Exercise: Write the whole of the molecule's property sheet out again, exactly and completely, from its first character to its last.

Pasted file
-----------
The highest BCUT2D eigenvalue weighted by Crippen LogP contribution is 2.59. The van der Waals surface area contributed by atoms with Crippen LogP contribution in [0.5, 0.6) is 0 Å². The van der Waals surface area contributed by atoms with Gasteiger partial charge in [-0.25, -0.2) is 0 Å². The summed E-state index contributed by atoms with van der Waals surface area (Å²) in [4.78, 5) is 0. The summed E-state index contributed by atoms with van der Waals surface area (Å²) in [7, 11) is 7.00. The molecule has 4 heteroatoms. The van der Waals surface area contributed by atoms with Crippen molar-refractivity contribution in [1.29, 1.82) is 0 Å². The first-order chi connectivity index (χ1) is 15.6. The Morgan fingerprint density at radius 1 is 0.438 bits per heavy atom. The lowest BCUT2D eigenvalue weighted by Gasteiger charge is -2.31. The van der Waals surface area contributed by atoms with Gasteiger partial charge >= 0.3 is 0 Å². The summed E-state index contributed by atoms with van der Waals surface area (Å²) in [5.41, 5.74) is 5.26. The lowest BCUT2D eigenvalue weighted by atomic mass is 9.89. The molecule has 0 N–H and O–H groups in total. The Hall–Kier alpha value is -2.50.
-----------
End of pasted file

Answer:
The highest BCUT2D eigenvalue weighted by Crippen LogP contribution is 2.59. The van der Waals surface area contributed by atoms with Crippen LogP contribution in [0.5, 0.6) is 0 Å². The van der Waals surface area contributed by atoms with Gasteiger partial charge in [-0.25, -0.2) is 0 Å². The summed E-state index contributed by atoms with van der Waals surface area (Å²) in [4.78, 5) is 0. The summed E-state index contributed by atoms with van der Waals surface area (Å²) in [7, 11) is 7.00. The molecule has 4 heteroatoms. The van der Waals surface area contributed by atoms with Crippen molar-refractivity contribution in [1.29, 1.82) is 0 Å². The first-order chi connectivity index (χ1) is 15.6. The Morgan fingerprint density at radius 1 is 0.438 bits per heavy atom. The lowest BCUT2D eigenvalue weighted by Gasteiger charge is -2.31. The van der Waals surface area contributed by atoms with Gasteiger partial charge >= 0.3 is 0 Å². The summed E-state index contributed by atoms with van der Waals surface area (Å²) in [5.41, 5.74) is 5.26. The lowest BCUT2D eigenvalue weighted by atomic mass is 9.89. The molecule has 0 N–H and O–H groups in total. The Hall–Kier alpha value is -2.50.